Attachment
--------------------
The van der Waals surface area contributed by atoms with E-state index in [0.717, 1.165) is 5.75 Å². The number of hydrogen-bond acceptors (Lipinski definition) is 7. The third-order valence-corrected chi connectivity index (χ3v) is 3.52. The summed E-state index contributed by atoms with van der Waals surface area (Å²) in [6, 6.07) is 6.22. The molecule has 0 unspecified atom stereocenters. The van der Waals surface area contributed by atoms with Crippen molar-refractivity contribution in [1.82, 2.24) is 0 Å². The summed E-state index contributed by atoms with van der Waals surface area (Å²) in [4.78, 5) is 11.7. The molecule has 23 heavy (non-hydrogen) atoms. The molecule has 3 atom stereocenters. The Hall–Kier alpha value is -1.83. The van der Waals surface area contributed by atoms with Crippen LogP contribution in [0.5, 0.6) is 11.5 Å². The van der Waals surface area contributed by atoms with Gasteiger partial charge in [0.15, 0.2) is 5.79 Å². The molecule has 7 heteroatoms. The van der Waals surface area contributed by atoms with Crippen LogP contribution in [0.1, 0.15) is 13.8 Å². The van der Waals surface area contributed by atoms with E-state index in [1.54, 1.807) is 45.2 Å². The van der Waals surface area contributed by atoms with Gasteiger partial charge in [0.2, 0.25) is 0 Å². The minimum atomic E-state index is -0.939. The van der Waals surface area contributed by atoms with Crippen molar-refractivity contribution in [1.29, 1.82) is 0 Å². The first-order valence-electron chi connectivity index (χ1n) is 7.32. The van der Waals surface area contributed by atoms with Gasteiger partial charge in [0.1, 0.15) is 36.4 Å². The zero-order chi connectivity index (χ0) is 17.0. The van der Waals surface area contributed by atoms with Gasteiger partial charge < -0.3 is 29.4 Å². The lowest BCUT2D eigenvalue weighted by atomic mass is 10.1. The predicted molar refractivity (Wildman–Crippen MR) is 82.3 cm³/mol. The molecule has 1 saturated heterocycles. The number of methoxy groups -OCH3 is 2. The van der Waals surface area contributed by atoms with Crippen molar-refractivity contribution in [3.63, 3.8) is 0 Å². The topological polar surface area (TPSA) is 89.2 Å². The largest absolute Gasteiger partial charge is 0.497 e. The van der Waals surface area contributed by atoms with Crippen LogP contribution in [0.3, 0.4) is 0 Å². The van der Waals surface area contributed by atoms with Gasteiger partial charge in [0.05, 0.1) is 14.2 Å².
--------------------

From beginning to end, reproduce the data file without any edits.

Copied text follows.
The van der Waals surface area contributed by atoms with E-state index in [0.717, 1.165) is 5.75 Å². The number of hydrogen-bond acceptors (Lipinski definition) is 7. The third-order valence-corrected chi connectivity index (χ3v) is 3.52. The summed E-state index contributed by atoms with van der Waals surface area (Å²) in [6, 6.07) is 6.22. The molecule has 0 unspecified atom stereocenters. The van der Waals surface area contributed by atoms with Crippen molar-refractivity contribution in [1.82, 2.24) is 0 Å². The summed E-state index contributed by atoms with van der Waals surface area (Å²) in [4.78, 5) is 11.7. The molecule has 23 heavy (non-hydrogen) atoms. The molecule has 3 atom stereocenters. The Hall–Kier alpha value is -1.83. The van der Waals surface area contributed by atoms with Crippen LogP contribution in [0.5, 0.6) is 11.5 Å². The van der Waals surface area contributed by atoms with Gasteiger partial charge in [0.15, 0.2) is 5.79 Å². The molecule has 7 heteroatoms. The van der Waals surface area contributed by atoms with Crippen LogP contribution in [0.1, 0.15) is 13.8 Å². The van der Waals surface area contributed by atoms with E-state index in [1.54, 1.807) is 45.2 Å². The van der Waals surface area contributed by atoms with Gasteiger partial charge in [0.2, 0.25) is 0 Å². The minimum atomic E-state index is -0.939. The van der Waals surface area contributed by atoms with Crippen molar-refractivity contribution in [1.29, 1.82) is 0 Å². The first-order valence-electron chi connectivity index (χ1n) is 7.32. The van der Waals surface area contributed by atoms with Gasteiger partial charge in [0.1, 0.15) is 36.4 Å². The zero-order chi connectivity index (χ0) is 17.0. The van der Waals surface area contributed by atoms with Gasteiger partial charge < -0.3 is 29.4 Å². The lowest BCUT2D eigenvalue weighted by atomic mass is 10.1. The predicted molar refractivity (Wildman–Crippen MR) is 82.3 cm³/mol. The molecule has 1 saturated heterocycles. The number of methoxy groups -OCH3 is 2. The van der Waals surface area contributed by atoms with Crippen molar-refractivity contribution in [3.63, 3.8) is 0 Å². The topological polar surface area (TPSA) is 89.2 Å². The largest absolute Gasteiger partial charge is 0.497 e. The van der Waals surface area contributed by atoms with Crippen LogP contribution in [0.3, 0.4) is 0 Å². The van der Waals surface area contributed by atoms with Gasteiger partial charge in [0.05, 0.1) is 14.2 Å².